DBA가 가지고 있어야 할 10개의 SQL


NO 1: Display the Current Archivelog Status



The command below, when entered via SQLDBA, will display the current archivelog status of the database. The script

will display the active log_archive_dest location, as well as the current and oldest online redo log sequence numbers.





NO 2: Creating a Control File Trace File



The command below, when entered via SQLDBA, will create a trace file in your trace file destination directory. The

trace file will contain the complete CREATE CONTROLFILE command for the current database, saving you vast

quantities of time if you ever need to generate that command.





NO 3: Tablespace Free Extents and Free Space



The query below will ONLY work in Oracle7.2 and higher. In previous versions, it was difficult to query

DBA_DATA_FILES and DBA_FREE_SPACE in one query, since both could have multiple rows for each tablespace.

Using 7.2’s FROM clause subquery feature, you can group the two queries separately, then join them on the

Tablespace_Name value. The result shows the largest free extent in the tablespace, the number of free extents in the

tablespace, the total free space in the tablespace, and the percentage of the tablespace’s available space that is free.


column Tablespace_Name format A20

column Pct_Free format 999.99


select Tablespace_Name,




100*Sum_Free_Blocks/Sum_Alloc_Blocks AS Pct_Free


(select Tablespace_Name, SUM(Blocks) Sum_Alloc_Blocks


group by Tablespace_Name),

(select Tablespace_Name FS_TS_NAME,

MAX(Blocks) AS Max_Blocks,

COUNT(Blocks)   AS Count_Blocks,

SUM(Blocks) AS Sum_Free_Blocks


group by Tablespace_Name)

where Tablespace_Name = FS_TS_NAME;



No. 4: Display Allocated Space & Quota by User



DBA_TS_QUOTAS displays the allocated space, by user, in each tablespace, along with the quota for each of those

users. If a user has unlimited quota in a tablespace, the quota will be displayed as 0 or negative. Running this script is a

great quick way to see which users own objects in which tablespaces, and how close they are to their quotas. You’ll

need to SET LINESIZE 132 before running this script.


select * from DBA_TS_QUOTAS

order by Tablespace_Name, Username;



No. 5: Show Allocated Storage for All Objects



DBA_SEGMENTS shows the allocated storage for all objects in the database. Valid values for the &segment_type

variable include:


TEMPORARY–for currently used temporary segments. Watch them grow!

ROLLBACK–for rollback segments

INDEX–for indexes

TABLE–for tables


There is one record in DBA_SEGMENTS for each segment. There is a one-to-many relationship between

DBA_SEGMENTS and DBA_EXTENTS: DBA_SEGMENTS shows you the total space allocated to a segment;

DBA_EXTENTS shows the space allocated to each extent within the segment.


column Segment_Name format A40


select Segment_Name, Extents, Blocks


where Segment_Type = ‘&segment_type’

order by Segment_Name;



No. 6: Map a Tablespace’s Used and Free Space



Since DBA_EXTENTS shows the starting block of each extent (the combination of File_ID and Block_ID), plus the

length of each extent (the Blocks column), you can map out the allocated space within a given tablespace as a series of

consecutive extents. DBA_FREE_SPACE shows the free extents, so the combination of DBA_EXTENTS and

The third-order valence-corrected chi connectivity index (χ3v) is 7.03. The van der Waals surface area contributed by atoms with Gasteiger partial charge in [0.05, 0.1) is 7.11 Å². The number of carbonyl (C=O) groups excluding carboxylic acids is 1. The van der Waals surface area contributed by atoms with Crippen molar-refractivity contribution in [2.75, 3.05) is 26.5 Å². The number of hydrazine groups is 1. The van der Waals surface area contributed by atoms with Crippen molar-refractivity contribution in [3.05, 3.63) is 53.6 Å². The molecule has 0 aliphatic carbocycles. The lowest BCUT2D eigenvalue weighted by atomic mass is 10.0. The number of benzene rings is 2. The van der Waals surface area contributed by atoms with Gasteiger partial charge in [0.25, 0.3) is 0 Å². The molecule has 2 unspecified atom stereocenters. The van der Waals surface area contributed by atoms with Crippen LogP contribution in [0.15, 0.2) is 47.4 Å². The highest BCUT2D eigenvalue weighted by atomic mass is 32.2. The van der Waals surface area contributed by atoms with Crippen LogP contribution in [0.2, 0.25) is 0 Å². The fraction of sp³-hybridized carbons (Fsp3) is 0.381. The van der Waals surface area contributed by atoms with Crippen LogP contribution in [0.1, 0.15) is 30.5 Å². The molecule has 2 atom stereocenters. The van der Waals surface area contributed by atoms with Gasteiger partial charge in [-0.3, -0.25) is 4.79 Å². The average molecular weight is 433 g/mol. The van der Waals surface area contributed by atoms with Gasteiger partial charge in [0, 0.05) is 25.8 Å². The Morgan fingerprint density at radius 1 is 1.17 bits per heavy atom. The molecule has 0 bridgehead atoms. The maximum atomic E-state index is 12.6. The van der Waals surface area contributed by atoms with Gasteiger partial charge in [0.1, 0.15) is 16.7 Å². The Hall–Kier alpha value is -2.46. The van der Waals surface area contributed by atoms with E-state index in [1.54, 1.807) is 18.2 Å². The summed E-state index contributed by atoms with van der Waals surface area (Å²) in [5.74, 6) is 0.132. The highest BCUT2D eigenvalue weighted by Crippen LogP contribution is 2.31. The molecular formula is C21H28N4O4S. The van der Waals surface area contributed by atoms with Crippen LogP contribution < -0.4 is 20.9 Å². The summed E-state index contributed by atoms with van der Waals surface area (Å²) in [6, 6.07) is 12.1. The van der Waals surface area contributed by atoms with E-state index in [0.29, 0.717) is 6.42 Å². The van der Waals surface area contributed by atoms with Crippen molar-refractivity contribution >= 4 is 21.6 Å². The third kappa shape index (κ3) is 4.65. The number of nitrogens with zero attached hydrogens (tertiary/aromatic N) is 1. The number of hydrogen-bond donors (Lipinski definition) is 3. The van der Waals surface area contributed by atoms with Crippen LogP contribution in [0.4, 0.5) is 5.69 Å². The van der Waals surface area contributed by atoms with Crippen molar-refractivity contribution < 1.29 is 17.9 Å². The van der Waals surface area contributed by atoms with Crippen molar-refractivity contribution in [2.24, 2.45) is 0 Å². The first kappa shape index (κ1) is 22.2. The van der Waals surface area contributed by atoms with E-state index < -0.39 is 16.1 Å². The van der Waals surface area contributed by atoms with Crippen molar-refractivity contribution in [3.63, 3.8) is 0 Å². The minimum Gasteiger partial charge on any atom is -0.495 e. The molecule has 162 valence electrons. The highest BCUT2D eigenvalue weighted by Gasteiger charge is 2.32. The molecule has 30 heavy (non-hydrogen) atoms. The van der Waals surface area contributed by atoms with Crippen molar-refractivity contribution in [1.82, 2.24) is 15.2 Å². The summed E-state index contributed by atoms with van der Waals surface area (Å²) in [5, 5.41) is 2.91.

DBA_FREE_SPACE produces a map of the used and unused free space within a tablespace. You can use this map of

the tablespace’s space to determine whether an object has been properly sized or if the tablespace needs to be



select Segment_Name, File_Id, Block_Id, Blocks


where Tablespace_Name = ‘&&tablespacename’


select ‘Free Space’, File_Id, Block_Id, Blocks


where Tablespace_Name = ‘&&tablespacename’

order by 2,3;



No. 7: Blocks Used by Data in a Table



When you replace “sometable” with the name of a table in your database, the query below will return the number of

blocks used by the data in that table. The query examines the Block_ID (columns 1-8) and the File_ID (columns 15-18)

of the ROWID. The query then returns the number of distinct blocks used by the records within the table. The

ANALYZE command can also provide this information, but this query is faster.




from sometable;



No. 8: Reset a User’s Password



The script below generates an ALTER USER command that will reset a user’s password (the user whose username is

passed to the script as &&1). If you spool the output of this command, you will be able to reset the user’s password

without ever having to know what the password was. You can change the user’s password to anything you like, use the

account for testing purposes, and then reset the password when your testing is complete. For a detailed discussion, see

Chapter 9 of the Oracle DBA Handbook.




from DBA_USERS where Username = UPPER(‘&&1’);



No. 9: Query V$PARAMETER



Don’t try to guess what parameters are in effect. You can never tell for sure which INIT.ORA file was used to start an

instance, or if the INIT.ORA file has been modified since the database was started. The only sure way to tell the setting

of an initialization parameter is to query V$PARAMETER.


column Name format A50

column Value format A28


select Name, Value from V$PARAMETER;



No. 10: Show Statement Execution Path



This query selects the execution path from the PLAN_TABLE, ordered according to the hierarchy of the steps

involved. The query shown in the listing specifically queries for the execution path of a statement using the

Statement_ID of ‘TEST’. Prior to running this query, you should use the EXPLAIN PLAN command to populate




LPAD(‘ ‘,2*LEVEL)||Operation||’ ‘||Options

||’ ‘||Object_Name   Q_PLAN


where Statement_ID = ‘TEST’

connect by prior ID = Parent_ID and Statement_ID = ‘TEST’

start with ID=1;




오라클 DBA 박용석 입니다. haisins@gmail.com 으로 문의 주세요.

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